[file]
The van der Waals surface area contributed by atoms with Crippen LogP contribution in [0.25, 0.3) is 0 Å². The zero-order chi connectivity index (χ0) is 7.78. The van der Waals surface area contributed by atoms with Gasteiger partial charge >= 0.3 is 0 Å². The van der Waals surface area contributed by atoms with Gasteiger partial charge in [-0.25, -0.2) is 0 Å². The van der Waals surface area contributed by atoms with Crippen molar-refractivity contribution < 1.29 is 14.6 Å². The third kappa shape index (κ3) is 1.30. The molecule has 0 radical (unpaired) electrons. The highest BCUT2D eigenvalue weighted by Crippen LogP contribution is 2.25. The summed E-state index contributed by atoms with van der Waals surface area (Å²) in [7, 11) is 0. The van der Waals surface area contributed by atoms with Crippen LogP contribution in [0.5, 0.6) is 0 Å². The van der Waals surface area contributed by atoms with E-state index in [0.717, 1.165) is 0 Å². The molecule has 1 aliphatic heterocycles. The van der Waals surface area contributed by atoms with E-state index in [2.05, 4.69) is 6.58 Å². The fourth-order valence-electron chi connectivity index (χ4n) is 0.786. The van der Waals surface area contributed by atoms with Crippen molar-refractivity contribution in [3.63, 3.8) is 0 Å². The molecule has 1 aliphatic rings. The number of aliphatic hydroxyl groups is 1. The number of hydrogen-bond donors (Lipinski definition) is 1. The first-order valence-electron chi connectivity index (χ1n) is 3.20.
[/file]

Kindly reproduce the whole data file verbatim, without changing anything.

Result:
The van der Waals surface area contributed by atoms with Crippen LogP contribution in [0.25, 0.3) is 0 Å². The zero-order chi connectivity index (χ0) is 7.78. The van der Waals surface area contributed by atoms with Gasteiger partial charge >= 0.3 is 0 Å². The van der Waals surface area contributed by atoms with Gasteiger partial charge in [-0.25, -0.2) is 0 Å². The van der Waals surface area contributed by atoms with Crippen molar-refractivity contribution < 1.29 is 14.6 Å². The third kappa shape index (κ3) is 1.30. The molecule has 0 radical (unpaired) electrons. The highest BCUT2D eigenvalue weighted by Crippen LogP contribution is 2.25. The summed E-state index contributed by atoms with van der Waals surface area (Å²) in [7, 11) is 0. The van der Waals surface area contributed by atoms with Crippen LogP contribution in [0.5, 0.6) is 0 Å². The van der Waals surface area contributed by atoms with E-state index in [0.717, 1.165) is 0 Å². The molecule has 1 aliphatic heterocycles. The van der Waals surface area contributed by atoms with E-state index in [2.05, 4.69) is 6.58 Å². The fourth-order valence-electron chi connectivity index (χ4n) is 0.786. The van der Waals surface area contributed by atoms with Crippen molar-refractivity contribution in [3.63, 3.8) is 0 Å². The molecule has 1 aliphatic rings. The number of aliphatic hydroxyl groups is 1. The number of hydrogen-bond donors (Lipinski definition) is 1. The first-order valence-electron chi connectivity index (χ1n) is 3.20.